The Gospel or the Gun

I’m sure we are all used to the rhetorical pattern following a mass shooting. Thoughts and prayers are offered, people suggest all kinds of possible causes and explanations, then we do nothing. I’m interested in that middle stage because it might suggest what our mindset is that results in the final moribund stage. The way that we talk about gun violence is really just a set of excuses that allow us to throw our hands in the air and say, “Well, what can we do?” One thing I hear every time is that “we have a God problem, not a gun problem.” The idea is that there is some spiritual malformation rampant in our society that causes these horrifying acts. I agree. It is time for Christians to choose between the Gospel and the gun.

First, it would be impossible to deny that a child who is willing to shoot other children is not suffering some kind of spiritual impoverishment. Of what does that impoverishment consist and what is its cause? The common litany includes lack of prayer in schools, lack of respect for authority, lack of parental guidance, and mental illness. But the most common factors for the shooters are that they are young men and that they have access to guns. The most common predictor of mass violence is a history of gender-based abuse, young men abusing women. So if we’re going to talk about a spiritual malady at the root of mass shootings, it has to start with the ways we socialize men. But there are other forms of spiritual illness at the heart of gun violence.

How about guns? Of course, no one thinks that guns fire themselves. Rather, I wonder what it is we glorify. In what do we put our faith? Whenever God or one of God’s agents visits a person, they almost always begin by saying, “Do not be afraid!” These angels usually follow up with one of two reasons not to be afraid: 1) God is with you; and, 2) God favors you. If we invest our sense of security in a gun, I don’t see how we can possibly believe those things. The gun becomes an idol, our own golden calf.

But most gun homicides do not happen in mass shootings. Most are everyday, run-of-the-mill crime, a slow-motion massacre. President Trump is correct that gun violence is on the rise. After about two decades of decline, there is a sharp spike in the last two years. Most of it, he correctly points out, are in urban areas. What he misses, however, is that it is more localized than that. The spikes in gun violence in those cities are usually in one or two neighborhoods that experience massive death tolls. Most of the violence is centered on the drug trade.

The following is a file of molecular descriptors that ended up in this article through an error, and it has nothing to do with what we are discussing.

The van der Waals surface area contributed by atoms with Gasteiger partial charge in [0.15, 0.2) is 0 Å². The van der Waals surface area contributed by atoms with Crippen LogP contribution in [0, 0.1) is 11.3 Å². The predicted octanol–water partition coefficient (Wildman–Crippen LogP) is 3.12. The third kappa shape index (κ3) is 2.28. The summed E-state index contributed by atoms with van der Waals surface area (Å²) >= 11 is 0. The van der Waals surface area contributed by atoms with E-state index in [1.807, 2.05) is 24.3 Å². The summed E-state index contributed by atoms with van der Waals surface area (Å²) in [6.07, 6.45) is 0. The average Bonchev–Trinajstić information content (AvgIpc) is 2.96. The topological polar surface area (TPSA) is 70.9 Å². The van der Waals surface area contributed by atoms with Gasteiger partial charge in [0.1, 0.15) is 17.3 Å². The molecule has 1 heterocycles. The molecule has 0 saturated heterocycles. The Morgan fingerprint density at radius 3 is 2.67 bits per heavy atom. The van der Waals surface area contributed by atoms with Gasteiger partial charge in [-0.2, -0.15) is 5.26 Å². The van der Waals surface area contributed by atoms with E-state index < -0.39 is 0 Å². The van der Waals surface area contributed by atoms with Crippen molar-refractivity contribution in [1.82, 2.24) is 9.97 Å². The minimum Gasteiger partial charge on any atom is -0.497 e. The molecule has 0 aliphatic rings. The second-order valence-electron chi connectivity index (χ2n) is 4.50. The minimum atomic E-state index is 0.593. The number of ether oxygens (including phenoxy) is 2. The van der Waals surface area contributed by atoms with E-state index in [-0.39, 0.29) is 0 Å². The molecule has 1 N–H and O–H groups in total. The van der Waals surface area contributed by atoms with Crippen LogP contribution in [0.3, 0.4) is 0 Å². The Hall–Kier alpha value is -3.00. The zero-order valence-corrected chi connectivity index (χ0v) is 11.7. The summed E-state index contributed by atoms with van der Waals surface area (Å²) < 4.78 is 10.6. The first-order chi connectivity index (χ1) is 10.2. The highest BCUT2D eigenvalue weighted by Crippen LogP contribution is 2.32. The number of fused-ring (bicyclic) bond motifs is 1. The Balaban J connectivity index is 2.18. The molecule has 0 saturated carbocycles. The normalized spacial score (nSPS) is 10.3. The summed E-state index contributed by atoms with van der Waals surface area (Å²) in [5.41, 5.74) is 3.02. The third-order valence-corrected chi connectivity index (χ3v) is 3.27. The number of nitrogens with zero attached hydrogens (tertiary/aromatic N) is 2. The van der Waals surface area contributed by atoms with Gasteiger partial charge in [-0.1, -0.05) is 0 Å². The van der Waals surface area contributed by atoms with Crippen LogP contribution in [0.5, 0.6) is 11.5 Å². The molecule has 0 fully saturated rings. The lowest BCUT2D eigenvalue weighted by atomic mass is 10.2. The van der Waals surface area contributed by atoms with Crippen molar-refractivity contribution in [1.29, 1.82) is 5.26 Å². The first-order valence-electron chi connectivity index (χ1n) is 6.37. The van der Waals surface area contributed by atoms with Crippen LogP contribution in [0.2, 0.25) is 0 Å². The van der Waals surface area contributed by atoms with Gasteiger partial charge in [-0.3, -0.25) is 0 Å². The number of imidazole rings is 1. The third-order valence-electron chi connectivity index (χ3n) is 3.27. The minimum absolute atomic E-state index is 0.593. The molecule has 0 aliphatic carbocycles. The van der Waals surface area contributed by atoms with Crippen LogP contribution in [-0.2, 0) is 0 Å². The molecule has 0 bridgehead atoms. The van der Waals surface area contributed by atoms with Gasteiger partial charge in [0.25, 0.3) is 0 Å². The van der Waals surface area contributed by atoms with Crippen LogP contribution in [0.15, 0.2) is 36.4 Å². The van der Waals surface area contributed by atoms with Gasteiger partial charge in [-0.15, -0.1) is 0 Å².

People need to eat. People also want the common things we simultaneously glorify and take for granted in America – cars, TVs, clothes, phones – all the material goods that suggest that we’ve made it. But in neighborhoods experiencing poverty, the options for getting those things are drastically limited. One easy option is the drug trade. Poverty and the drug business go hand in hand. So do violence and the drug trade.

When it comes to policy solutions, we tend to attack the violence and the drugs. We send in more police, which means more police contact for impoverished people of color. It ensures more arrests and we know that will mean more and harsher sentences. So, while we have in middle- and upper-class white neighborhoods young men shooting people because they can’t get a date, we have young men of color being pulled out of their neighborhoods, away from their families for trying to eat and pay rent. We do this in lieu of dealing with poverty. This is also a God problem.

God asks us again and again to care for the poor. Instead, we use the poor as a foil. We blame their culture, their values, their parenting, their choices – but our choices constructed this world of division. We point to impoverished people enduring gun violence as if we are concerned, as if we want to help, but the hand we offer holds only another gun. Guns, first in the hands of police, but ultimately, if necessary, in the hands of ordinary citizens, maintain that border between the righteous, God-fearing, people of America, and the “animals” on the other side. Guns will save us from “those people.”

Perhaps contained in God’s reassurance to Mary – “Do not be afraid, for you have found favor with God.” – is a clue as to the fear that drives people to grasp for a gun. Perhaps the privileged know that God is not on our side. Perhaps God’s reasurrance rings hollow because it is not for us. If we want to find God’s presence, we will have to be with the poor. We will have to find peace without power. We will have to trust in the Gospel and not the gun.


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